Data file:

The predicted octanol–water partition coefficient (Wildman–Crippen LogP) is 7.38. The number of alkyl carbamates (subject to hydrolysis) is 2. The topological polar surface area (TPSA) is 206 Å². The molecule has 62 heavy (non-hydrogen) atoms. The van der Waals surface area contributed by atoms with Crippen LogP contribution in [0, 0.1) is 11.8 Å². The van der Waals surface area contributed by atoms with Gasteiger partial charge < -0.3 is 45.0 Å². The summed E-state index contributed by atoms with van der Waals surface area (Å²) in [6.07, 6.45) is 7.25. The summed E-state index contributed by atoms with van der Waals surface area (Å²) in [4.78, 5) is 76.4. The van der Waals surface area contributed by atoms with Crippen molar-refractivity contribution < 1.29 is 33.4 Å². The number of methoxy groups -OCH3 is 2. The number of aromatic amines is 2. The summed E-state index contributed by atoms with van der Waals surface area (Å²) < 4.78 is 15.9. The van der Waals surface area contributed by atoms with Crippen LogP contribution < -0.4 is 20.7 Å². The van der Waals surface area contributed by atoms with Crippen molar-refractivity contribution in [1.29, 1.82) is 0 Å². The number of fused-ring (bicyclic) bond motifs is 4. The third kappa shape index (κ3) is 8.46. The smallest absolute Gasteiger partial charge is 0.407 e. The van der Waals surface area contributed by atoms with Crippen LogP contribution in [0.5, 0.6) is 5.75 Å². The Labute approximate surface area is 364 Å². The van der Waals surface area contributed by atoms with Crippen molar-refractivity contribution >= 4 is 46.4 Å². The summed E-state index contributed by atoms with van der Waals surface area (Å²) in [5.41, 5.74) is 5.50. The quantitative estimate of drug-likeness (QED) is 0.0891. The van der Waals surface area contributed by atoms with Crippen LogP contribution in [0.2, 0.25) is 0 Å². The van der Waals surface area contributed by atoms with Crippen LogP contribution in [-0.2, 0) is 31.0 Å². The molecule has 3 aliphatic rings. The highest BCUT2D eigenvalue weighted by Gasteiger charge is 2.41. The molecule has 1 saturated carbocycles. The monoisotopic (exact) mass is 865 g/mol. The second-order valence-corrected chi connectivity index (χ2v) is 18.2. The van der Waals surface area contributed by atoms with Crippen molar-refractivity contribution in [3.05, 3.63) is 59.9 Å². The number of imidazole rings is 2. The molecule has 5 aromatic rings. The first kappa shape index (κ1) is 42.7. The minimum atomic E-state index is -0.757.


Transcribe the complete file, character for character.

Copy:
The predicted octanol–water partition coefficient (Wildman–Crippen LogP) is 7.38. The number of alkyl carbamates (subject to hydrolysis) is 2. The topological polar surface area (TPSA) is 206 Å². The molecule has 62 heavy (non-hydrogen) atoms. The van der Waals surface area contributed by atoms with Crippen LogP contribution in [0, 0.1) is 11.8 Å². The van der Waals surface area contributed by atoms with Gasteiger partial charge < -0.3 is 45.0 Å². The summed E-state index contributed by atoms with van der Waals surface area (Å²) in [6.07, 6.45) is 7.25. The summed E-state index contributed by atoms with van der Waals surface area (Å²) in [4.78, 5) is 76.4. The van der Waals surface area contributed by atoms with Crippen molar-refractivity contribution < 1.29 is 33.4 Å². The number of methoxy groups -OCH3 is 2. The number of aromatic amines is 2. The summed E-state index contributed by atoms with van der Waals surface area (Å²) < 4.78 is 15.9. The van der Waals surface area contributed by atoms with Crippen LogP contribution < -0.4 is 20.7 Å². The van der Waals surface area contributed by atoms with Crippen molar-refractivity contribution in [1.29, 1.82) is 0 Å². The number of fused-ring (bicyclic) bond motifs is 4. The third kappa shape index (κ3) is 8.46. The smallest absolute Gasteiger partial charge is 0.407 e. The van der Waals surface area contributed by atoms with Crippen LogP contribution in [0.5, 0.6) is 5.75 Å². The Labute approximate surface area is 364 Å². The van der Waals surface area contributed by atoms with Crippen molar-refractivity contribution >= 4 is 46.4 Å². The summed E-state index contributed by atoms with van der Waals surface area (Å²) in [5.41, 5.74) is 5.50. The quantitative estimate of drug-likeness (QED) is 0.0891. The van der Waals surface area contributed by atoms with Crippen LogP contribution in [0.2, 0.25) is 0 Å². The van der Waals surface area contributed by atoms with Crippen LogP contribution in [-0.2, 0) is 31.0 Å². The molecule has 3 aliphatic rings. The highest BCUT2D eigenvalue weighted by Gasteiger charge is 2.41. The molecule has 1 saturated carbocycles. The monoisotopic (exact) mass is 865 g/mol. The second-order valence-corrected chi connectivity index (χ2v) is 18.2. The van der Waals surface area contributed by atoms with Crippen molar-refractivity contribution in [3.05, 3.63) is 59.9 Å². The number of imidazole rings is 2. The molecule has 5 aromatic rings. The first kappa shape index (κ1) is 42.7. The minimum atomic E-state index is -0.757.